It comes from a root word meaning to penetrate or go down deep. When Job or his friends talk about death, they mean you are free from pain and misery, they mean no more life.

In death, kings and princes lie in rest from their burdens of leadership. If he could suffer death, he too would be at rest from his burdens. Even prisoners are free in prison from those who oppressed them outside prison. In death, the slave is free from the demands of his master.

Notice again, that Job never thought about suicide, he understood that it was God who gives and takes.

‘Why is light given to those in misery, and life to the bitter of soul, to those who long for death that does not come, who search for it more than for hidden treasure, who are filled with gladness and rejoice when they reach the grave? Why is life given to a man whose way is hidden, whom God has hedged in? For sighing has become my daily food; my groans pour out like water. What I feared has come upon me; what I dreaded has happened to me. I have no peace, no quietness; I have no rest, but only turmoil.” Job 3:20-26

Now Job asks the question, ‘why me Lord?’ He sees himself as a man groping in darkness not knowing where he is going or what he is about. Hedged in, hemmed in, in turmoil and misery.

Earlier Satan accused God of making a hedge around Job, Job 1:10, now Job uses the same terminology to blame God, for the first time, for his hedged position. He is struggling with his faith and begins to question his faith. If he hasn’t done before Job has certainly sinned with his lips now.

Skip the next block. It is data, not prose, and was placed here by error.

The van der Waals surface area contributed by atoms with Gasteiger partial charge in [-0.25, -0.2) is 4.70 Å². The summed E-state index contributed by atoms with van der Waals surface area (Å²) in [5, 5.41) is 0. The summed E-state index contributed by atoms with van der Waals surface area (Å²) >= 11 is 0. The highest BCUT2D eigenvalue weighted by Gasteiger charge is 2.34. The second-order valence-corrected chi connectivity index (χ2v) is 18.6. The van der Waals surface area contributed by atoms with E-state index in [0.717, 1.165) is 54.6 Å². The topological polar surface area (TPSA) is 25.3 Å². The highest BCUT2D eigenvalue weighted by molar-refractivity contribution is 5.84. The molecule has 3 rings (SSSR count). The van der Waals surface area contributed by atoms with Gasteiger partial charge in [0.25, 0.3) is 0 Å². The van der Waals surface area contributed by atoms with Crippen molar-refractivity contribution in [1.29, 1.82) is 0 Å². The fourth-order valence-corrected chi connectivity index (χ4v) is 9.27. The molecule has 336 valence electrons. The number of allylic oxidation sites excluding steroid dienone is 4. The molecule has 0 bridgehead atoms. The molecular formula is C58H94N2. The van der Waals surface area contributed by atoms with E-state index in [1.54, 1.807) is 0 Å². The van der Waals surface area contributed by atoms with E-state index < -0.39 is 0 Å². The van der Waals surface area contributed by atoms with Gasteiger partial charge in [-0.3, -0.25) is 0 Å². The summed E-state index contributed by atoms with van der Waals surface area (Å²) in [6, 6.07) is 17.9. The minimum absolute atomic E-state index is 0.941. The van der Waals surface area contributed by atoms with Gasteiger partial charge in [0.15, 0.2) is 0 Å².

We can sympathise, but indeed his complaint is rash and abruptly spoken without much thought. Questioning God must not be rash or sinful.

The desperate utterances of Job here are not inspired by God. But it is an inspired record of what Job and his friends thought and said. What they say is not from God because they are not consistent with the truth, and sometime they may even border on blasphemy.

Although Satan is introduced as an adversary in the life of the Christian, 1 Peter 5:8, we must never forget that it is God who is controlling our existence and the existence of the universe, Genesis 18:25 / Ephesians 1:11-12.

Go To Job 4